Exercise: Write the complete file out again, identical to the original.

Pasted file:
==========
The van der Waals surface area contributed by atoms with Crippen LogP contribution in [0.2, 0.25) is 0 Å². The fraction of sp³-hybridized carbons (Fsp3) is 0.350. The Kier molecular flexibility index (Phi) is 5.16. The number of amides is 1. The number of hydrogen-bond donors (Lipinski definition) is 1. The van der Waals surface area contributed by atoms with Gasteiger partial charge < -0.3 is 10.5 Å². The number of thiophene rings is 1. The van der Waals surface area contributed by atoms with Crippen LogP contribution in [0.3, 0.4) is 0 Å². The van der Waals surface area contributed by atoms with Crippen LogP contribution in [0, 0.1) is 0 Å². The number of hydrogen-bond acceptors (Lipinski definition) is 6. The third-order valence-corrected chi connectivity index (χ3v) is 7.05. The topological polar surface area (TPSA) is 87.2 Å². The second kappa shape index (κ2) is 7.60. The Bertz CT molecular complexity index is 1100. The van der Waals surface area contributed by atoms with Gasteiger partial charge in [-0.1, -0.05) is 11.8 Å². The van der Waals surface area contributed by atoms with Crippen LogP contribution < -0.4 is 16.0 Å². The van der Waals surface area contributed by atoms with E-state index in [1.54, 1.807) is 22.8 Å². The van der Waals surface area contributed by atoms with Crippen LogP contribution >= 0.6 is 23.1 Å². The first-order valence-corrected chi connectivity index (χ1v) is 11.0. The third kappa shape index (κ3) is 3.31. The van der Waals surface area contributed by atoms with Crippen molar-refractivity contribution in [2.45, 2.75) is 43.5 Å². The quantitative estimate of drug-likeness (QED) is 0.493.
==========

The van der Waals surface area contributed by atoms with Crippen LogP contribution in [0.2, 0.25) is 0 Å². The fraction of sp³-hybridized carbons (Fsp3) is 0.350. The Kier molecular flexibility index (Phi) is 5.16. The number of amides is 1. The number of hydrogen-bond donors (Lipinski definition) is 1. The van der Waals surface area contributed by atoms with Gasteiger partial charge < -0.3 is 10.5 Å². The number of thiophene rings is 1. The van der Waals surface area contributed by atoms with Crippen LogP contribution in [0.3, 0.4) is 0 Å². The van der Waals surface area contributed by atoms with Crippen LogP contribution in [0, 0.1) is 0 Å². The number of hydrogen-bond acceptors (Lipinski definition) is 6. The third-order valence-corrected chi connectivity index (χ3v) is 7.05. The topological polar surface area (TPSA) is 87.2 Å². The second kappa shape index (κ2) is 7.60. The Bertz CT molecular complexity index is 1100. The van der Waals surface area contributed by atoms with Gasteiger partial charge in [-0.1, -0.05) is 11.8 Å². The van der Waals surface area contributed by atoms with Crippen LogP contribution < -0.4 is 16.0 Å². The van der Waals surface area contributed by atoms with E-state index in [1.54, 1.807) is 22.8 Å². The van der Waals surface area contributed by atoms with Crippen LogP contribution >= 0.6 is 23.1 Å². The first-order valence-corrected chi connectivity index (χ1v) is 11.0. The third kappa shape index (κ3) is 3.31. The van der Waals surface area contributed by atoms with Crippen molar-refractivity contribution in [2.45, 2.75) is 43.5 Å². The quantitative estimate of drug-likeness (QED) is 0.493.